In his keynote lecture, Oliver Smithies revisited the lab notebooks that led to his prizewinning work on homologous gene replacement ( Soon after he had made the gel system to visualize protein polymorphisms, he came upon the processes of nonhomologous and homologous recombination that generate copy number variation in the human haptoglobin genes, early (1955–1962) instances of phenomena that are only now being investigated on a genome-wide scale.

Evan Eichler presented evidence from comparative genomics of the great apes of the ancestral configuration and surprising evolutionary history of the 17q21.31 inversion (p 1076). The structure and configuration of segmental duplications promotes recurrent inversion of a chromosomal segment that can both re-create the structural polymorphism in a population and sponsor recurrent deletions with associated genomic disorders.

The five-year spacing of the conference is well suited to looking back over whole areas of basic biology the operation of which we once never even suspected. Elizabeth Blackburn originally posed a question about the replication problems presented by the ends of linear chromosomes and picked a model organism that had more chromosome ends than most. She has now followed this line of enquiry right through many experimental systems to assays that measure ways in which environmental stress takes a quantitative toll on human health. The remedy may even be close at hand, as telomerase remains present in a surprising range of adult tissues. Equally broad in its impact on biology is one of the major degradative modes utilized by all eukaryotic cells. Yoshinori Ohsumi presented a comprehensive tour of the enzymology, protein networks and ubiquitin-like tags involved in autophagy in yeast and serum-starved mammalian cells. This process has also been demonstrated to underpin quality control of protein folding, important for neurological function in mammals. But genetic analysis can cut deeply as well as broadly: Richard Axel and colleagues have now identified four levels of neuronal connections from antenna to muscle in the sexually dimorphic cis-vaccenyl acetate pheromone response in Drosophila courtship behavior.

The way in which our understanding of epigenetics and stem cell biology has developed from phenomenology, via genetic screens, to universal mechanisms was exemplified by a talk from Gunter Reuter. In his lab, the classical phenomenon of position-effect variegation was unraveled by screening for modifier mutants, loci which now identify heterochromatin proteins, histone methylases and other 'epigenetic' regulators of gene expression and transposable element silencing. Also at this meeting, Azim Surani reexamined the determination and identity of primordial mammalian germ cells in the era of somatic nuclear reprogramming and the generation of induced pluripotent cells. Allan Spradling explained, using the well-characterized Drosophila ovary with clonal marking of cell lineage, how many of our preconceived ideas about stem cell biology are wrong. Stem cells are not necessarily long-lived, rarely dividing cells with stable identity. Rather, cells de-differentiate under the right dynamic confluence of signals (the stem cell 'niche'), cells can compete for the role of stem cell, and stem cell populations in adjacent developmental compartments are able to coordinate their proliferation and differentiation. Spradling's work raises the questions of how many more proteins of the cell surface and cell-cell interaction (for example β-catenin and Notch) also have a signaling role in the nucleus, and how many more of these 'structural signallers' remain to be found in key stem cell roles.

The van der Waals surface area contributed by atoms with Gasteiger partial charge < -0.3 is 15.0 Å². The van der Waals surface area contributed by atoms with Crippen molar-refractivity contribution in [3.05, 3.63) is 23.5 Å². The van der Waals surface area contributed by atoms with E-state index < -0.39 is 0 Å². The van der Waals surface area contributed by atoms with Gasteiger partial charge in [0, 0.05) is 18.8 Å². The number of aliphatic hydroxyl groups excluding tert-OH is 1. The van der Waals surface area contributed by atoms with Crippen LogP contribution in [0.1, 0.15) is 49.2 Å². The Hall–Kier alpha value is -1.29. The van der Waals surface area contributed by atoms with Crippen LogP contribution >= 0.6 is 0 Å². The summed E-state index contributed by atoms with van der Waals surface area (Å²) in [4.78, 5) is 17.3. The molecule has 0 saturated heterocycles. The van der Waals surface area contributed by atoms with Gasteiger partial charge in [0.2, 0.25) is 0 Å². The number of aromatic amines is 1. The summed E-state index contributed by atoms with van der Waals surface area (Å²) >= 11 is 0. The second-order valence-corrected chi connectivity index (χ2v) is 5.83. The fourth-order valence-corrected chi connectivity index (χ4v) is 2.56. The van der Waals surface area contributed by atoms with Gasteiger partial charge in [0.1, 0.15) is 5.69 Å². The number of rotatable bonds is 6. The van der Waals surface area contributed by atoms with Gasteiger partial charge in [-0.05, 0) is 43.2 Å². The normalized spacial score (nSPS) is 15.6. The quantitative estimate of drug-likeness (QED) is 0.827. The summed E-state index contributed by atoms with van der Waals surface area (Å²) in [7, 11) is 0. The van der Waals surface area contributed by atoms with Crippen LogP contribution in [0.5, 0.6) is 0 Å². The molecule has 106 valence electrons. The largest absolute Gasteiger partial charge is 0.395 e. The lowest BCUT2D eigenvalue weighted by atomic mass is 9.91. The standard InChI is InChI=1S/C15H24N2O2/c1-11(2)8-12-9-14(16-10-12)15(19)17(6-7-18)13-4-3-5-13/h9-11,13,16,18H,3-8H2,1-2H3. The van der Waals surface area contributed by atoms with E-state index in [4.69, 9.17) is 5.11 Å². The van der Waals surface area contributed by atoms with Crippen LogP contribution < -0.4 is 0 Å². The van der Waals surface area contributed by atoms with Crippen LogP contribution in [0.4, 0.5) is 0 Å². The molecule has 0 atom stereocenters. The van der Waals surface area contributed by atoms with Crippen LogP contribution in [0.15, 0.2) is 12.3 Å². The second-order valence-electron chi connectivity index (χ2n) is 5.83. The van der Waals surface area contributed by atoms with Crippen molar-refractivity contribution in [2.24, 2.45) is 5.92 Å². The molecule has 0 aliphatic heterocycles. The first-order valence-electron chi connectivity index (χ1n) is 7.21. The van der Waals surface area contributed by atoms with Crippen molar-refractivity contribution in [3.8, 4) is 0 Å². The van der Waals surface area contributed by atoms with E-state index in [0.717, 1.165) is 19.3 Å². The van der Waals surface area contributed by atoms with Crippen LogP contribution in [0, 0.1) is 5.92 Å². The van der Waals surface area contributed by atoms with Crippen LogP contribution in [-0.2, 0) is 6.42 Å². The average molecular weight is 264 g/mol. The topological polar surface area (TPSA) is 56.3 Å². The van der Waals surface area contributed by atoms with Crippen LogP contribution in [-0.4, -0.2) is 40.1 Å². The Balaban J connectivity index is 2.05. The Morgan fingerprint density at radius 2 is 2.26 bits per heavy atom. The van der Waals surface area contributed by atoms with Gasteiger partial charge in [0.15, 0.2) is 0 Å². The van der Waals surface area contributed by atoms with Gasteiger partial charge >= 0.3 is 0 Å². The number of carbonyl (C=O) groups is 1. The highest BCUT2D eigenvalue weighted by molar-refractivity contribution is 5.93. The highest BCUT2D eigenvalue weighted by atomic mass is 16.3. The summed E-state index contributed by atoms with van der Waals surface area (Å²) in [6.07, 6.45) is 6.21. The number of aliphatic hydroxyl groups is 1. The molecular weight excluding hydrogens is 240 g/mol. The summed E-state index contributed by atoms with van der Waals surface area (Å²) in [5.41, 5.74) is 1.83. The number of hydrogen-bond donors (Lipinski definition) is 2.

Whereas genetics once grew out of agriculture, here, with a preponderance of molecular cell biologists of model organisms in attendance, it is just possible that the possibilities of genomic agricultural genetics might have gone underappreciated. The potential is enormous, as Edward Buckler emphasized when he presented the results and ambitions of the maize diversity project. Quantitative traits such as yield and flowering time are being mapped in millions of plants from among thousands of inbred lines of the world's largest and most diverse crop.

With all the meeting's emphasis on lifetime achievement and the mature analysis of fundamental biological processes, there was still plenty that was breaking new ground. Yijun Ruan laid out some of the new applications of high-throughput paired-end tag sequencing, particularly as it can be applied to copy number variation and epigenetic mapping of transcriptional regulatory regions that form looped and clustered regions of the genome. Michael Axtell made the point that we are no longer limited by DNA sequencing, and is using deep resequencing to mine the cell's pool of degraded mRNA for the targets of evolutionarily conserved microRNAs that directed their degradation. Augustine Kong presented a long-range haplotyping method that promises to be useful in pinpointing the origin of (deleterious and therefore short-lived) founder effect mutations and copy number variations by genotyping only a proportion of the population (p 1068).

It is of course impossible in a meeting report to cover more than a few of the highlights of an event of this kind, and it will be most exciting to know what the next five years will bring.